The Omicron COVID-19 variant (B.1.1.529) was first identified in southern Africa and appears to have a high level of transmissibility and will likely cause outbreaks across the globe. A concern with this particular variant is that it contains more than 30 mutations,15 of which are present in the receptor-binding domain region which is the target for neutralising antibodies produced in response to vaccination. It is therefore possible that the Omicron might lead to an increased level of infection despite vaccination although current opinion is that this could be mitigated by a third booster sera sample.

In the absence of clinical data, the US team sought to better understand the extent to which the Omicron variant is able to evade antibody neutralisation, by testing the activity of serum collected from a number of different patient samples. Initially the team created an Omicron pseudovirus and tested this against 10 sera samples collected from the Spring of 2020, which were likely to have been infected with the wild-type (original) COVID-19 virus. While there was a robust response to the wild-type, there was a greater than 32-fold reduction against Omicron and only two samples produced antibody titres above the limit of detection.

Vaccinated samples

The team then turned their attention to both fully vaccinated and third booster sera (TBS) samples. For the two mRNA-based vaccines, BNT162b2 and mRNA-1273, there was a >21-fold decrease in ID50 and > 8.6-fold decrease in boosted sera samples. For the other vaccines, Ad26.COV2.S and ChAdOx1, all samples produced antibody titres below the limit of detection apart from two samples for which the individual had a history of a prior infection.

Using 15 third booster sera samples obtained from BNT162b2 (13) and mRNA-1273, the researchers discovered that although each of these third booster sera produced antibody titres above the limit, there was a mean 6.5-fold drop compared to the wild-type.

Using authenticated Omicron isolates and samples from BNT162b2 and mRNA-1273, there was a greater than 6-fold drop in titres for fully vaccinated and a greater than 4.1-fold drop for boosted samples.

Finally, testing sera with monoclonal antibodies, the researchers found that all four combinations of monoclonal antibodies in clinical use lost substantial activity against Omicron.

Although this was a laboratory-based study and might not be replicated in clinical practice, the authors believed that COVID-19 is potentially only a mutation or two away from being resistant to current antibodies and that it was important to devise strategies that anticipate the evolutional direction of the virus and that future work should focus on the development of agents targeting conserved parts of the virus.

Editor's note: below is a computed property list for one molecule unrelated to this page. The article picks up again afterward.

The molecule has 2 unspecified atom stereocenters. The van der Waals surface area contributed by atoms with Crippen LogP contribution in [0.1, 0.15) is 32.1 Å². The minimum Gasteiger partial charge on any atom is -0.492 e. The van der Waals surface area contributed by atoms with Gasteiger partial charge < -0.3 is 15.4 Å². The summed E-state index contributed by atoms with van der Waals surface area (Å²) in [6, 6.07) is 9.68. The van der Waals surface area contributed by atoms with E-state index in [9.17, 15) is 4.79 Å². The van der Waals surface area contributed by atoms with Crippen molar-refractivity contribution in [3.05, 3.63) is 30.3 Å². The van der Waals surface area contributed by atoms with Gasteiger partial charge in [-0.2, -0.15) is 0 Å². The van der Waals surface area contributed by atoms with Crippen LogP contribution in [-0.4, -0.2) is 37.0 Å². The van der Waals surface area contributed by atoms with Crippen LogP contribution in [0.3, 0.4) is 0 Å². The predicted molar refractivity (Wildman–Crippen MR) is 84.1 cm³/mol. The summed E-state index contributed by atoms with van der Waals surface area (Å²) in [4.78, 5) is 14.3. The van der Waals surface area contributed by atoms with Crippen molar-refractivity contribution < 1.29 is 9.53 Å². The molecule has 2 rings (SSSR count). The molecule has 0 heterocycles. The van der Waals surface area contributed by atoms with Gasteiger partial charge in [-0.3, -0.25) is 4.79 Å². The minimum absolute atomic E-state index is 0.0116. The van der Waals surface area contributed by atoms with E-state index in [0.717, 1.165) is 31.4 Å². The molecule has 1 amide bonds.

Citation

Liu L et al. Striking Antibody Evasion Manifested by the Omicron Variant of SARS-CoV-2 BioRxiv 2021

Regdanvimab recommended as a treatment for COVID-19 by the CHMP

12th November 2021

The CHMP has issued a positive scientific opinion recommending marketing authorisation for regdanvimab (CT-P59), a monoclonal antibody treatment for adults with COVID-19 who do not require supplemental oxygen and who are at increased risk of progressing to severe COVID-19.

The CHMP positive opinion for regdanvimab marks the first time a monoclonal antibody treatment for COVID-19 has received a recommendation for marketing authorisation from the European Medicines Agency (EMA). 

The positive CHMP opinion was supported by data from the global Phase III clinical trial in which Celltrion enrolled more than 1315 people to evaluate the efficacy and safety of regdanvimab in 13 countries including the US, Spain, and Romania. Data showed regdanvimab significantly reduced the risk of COVID-19 related hospitalisation or death by 72% for patients at high-risk of progressing to severe COVID-19.

Rolling review of regdanvimab had been initiated by the EMA in February 2021 and the announcement of the CHMP positive opinion for regdanvimab follows the submission of a marketing authorisation application to the EMA seeking approval of regdanvimab in October 2021.

“The primary benefits of monoclonal antibodies are their high specificity and safety – they are highly specific for a single target, so these monoclonal antibodies rarely cause undesirable side effects,” said Oana Sandulescu, MD, PhD, Associate Professor of Infectious Diseases at the Carol Davila University of Medicine and Pharmacy in Romania. “An infusion of an hour of monoclonal antibodies like regdanvimab can ease COVID-19 symptoms and reduce complications in recently diagnosed, non-hospitalised people at high risk, and thus plays an important role in preventing further spread of the virus.”